Wednesday, August 30, 2006

Residency: Final Thoughts

It’s my last night here at the Anderson Center, and I feel I need to write about it. I’m not compelled to say anything extraordinary, I just feel like I’m supposed to elaborate on my thoughts at this point.

I’m ready to go home, but not ready to leave.

I’m not ready to leave because there is more work to be made; more photos that I need to have. I came here for a project, and I’m not sure that the project is fully realized yet. I’m not sure it exists in the form that I had hoped it would. I’m not ready to leave Debbie’s cooking. Six pm every night, something incredible is sitting on the table. I’m not ready to leave the power of this room. There is a creative energy surging through this building. I can feel this house breathe at night.

I’m not ready to have to go back to “fitting in” time to make photos. Here, I’ve been able to crawl out of bed, grab my gear, and come back when I’m done (or hungry). I’ve been able to talk with the people A LOT more than I usually can. (Side note: I've realized that the stories that are shared with me before, during, and after I make someone’s photo may be important to the work, so I’m trying to remember everyone and what we talked about so I don’t forget. At my presentation last night, a few people commented afterward that they really like the stories I had to tell with each photo, and that they’re not used to photographers giving that much background on each image. They liked it. I’ve been thinking about it for about 4 days now, and I’ve decided I need to get these stories on paper. I tend to forget the details. It’s all just details.)

I’m ready to go home because I’ve worked myself numb. I don’t stop looking for photos or talking with people in town. The other residents comment on how they never see me because I’m always out shooting - never around home resting. I haven’t been sleeping nearly as much as I should be. My calves are burning. My big toe on my right foot is screwed up. My right shoulder is constantly sore to the touch from carrying around that damn camera bag. The skin around my fingernails is raw from going in and out of my pocket for my car keys all the time. I’m ready to feel my bed again; to smell Sarah sleeping next to me.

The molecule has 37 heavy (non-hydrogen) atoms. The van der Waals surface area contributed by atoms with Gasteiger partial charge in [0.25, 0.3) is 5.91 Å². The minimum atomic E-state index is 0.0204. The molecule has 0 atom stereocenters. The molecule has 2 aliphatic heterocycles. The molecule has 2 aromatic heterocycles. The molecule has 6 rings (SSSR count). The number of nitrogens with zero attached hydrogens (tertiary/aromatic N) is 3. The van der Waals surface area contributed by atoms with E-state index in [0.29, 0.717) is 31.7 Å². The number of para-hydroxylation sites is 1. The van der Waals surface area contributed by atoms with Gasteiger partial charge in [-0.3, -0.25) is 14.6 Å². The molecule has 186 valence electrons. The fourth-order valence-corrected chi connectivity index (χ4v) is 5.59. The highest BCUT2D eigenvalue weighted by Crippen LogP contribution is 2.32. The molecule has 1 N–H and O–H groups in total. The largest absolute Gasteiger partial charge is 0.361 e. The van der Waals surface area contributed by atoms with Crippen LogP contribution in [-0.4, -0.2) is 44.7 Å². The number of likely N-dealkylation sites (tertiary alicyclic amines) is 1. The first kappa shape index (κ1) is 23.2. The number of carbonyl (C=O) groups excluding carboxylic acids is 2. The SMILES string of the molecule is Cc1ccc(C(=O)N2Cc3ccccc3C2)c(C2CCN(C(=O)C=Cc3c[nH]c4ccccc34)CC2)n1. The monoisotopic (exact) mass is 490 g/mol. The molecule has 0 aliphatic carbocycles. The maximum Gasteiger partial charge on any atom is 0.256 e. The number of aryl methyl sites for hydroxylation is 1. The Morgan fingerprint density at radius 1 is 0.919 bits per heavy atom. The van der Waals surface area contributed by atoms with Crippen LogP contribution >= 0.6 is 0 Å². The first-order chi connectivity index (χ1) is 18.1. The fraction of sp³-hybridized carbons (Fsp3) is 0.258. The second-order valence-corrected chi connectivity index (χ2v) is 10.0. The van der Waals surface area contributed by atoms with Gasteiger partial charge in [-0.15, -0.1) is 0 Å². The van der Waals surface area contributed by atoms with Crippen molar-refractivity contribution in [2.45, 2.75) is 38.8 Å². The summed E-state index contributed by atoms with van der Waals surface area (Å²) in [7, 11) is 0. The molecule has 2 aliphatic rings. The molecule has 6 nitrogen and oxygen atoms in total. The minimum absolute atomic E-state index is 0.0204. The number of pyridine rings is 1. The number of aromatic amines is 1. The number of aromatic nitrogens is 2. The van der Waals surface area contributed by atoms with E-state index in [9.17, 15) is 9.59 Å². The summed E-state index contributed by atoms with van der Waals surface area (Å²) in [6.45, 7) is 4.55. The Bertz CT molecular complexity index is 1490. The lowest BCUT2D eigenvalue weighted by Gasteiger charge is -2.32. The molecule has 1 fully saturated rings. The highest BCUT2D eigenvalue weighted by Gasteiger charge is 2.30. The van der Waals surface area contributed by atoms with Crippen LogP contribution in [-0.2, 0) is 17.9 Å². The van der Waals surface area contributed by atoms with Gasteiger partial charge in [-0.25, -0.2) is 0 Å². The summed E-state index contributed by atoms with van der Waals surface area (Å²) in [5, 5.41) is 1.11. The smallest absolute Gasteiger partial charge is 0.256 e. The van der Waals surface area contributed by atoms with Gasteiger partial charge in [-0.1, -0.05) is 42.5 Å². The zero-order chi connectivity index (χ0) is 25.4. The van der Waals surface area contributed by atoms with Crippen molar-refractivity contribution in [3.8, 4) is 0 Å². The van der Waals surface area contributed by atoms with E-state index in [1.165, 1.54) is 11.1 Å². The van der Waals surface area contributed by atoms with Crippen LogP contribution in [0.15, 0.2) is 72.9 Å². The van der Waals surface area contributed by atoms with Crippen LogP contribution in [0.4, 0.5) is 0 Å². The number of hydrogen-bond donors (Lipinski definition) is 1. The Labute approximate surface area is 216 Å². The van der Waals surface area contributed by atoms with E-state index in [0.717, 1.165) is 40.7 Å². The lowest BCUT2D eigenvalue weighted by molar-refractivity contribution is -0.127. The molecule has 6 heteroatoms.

What’s left to say? It’s been an incredible stay, but my time is up. I have the photos that I have. 1956 to this point. It’ll be well over 2000 after my shoot early tomorrow morning. I’ll spend a few weeks (months) contemplating them, moving them around, adding, subtracting, changing the story around until, hopefully, I can make them communicate something. That “something” is yet to be determined. It will be a thought-filled night tonight, I’m sure. Thanks for being a part of this.

4 comments:

Gordon

I think you're on to something with the stories idea. Photos in and of themselves are undeniably powerful as ways to tell a story, but there's something really interesting about the back-story. I think the story behind the shot can give a lot of depth to the image, that otherwise may or may not be there.

Along the same lines, you might want to check out http://www.magnuminmotion.com . There are a number of pretty interesting photo essays that are all narrated by the various photographers. Take it for what it's worth, but it might be kind of inspiring... I know it was for me.

Keep up the good work, I can't wait to see what your final project looks like.

Pharmie

I, um, didn't know that I had a smell.

Anonymous
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Anonymous

Excuse, that I interrupt you, but, in my opinion, there is other way of the decision of a question.

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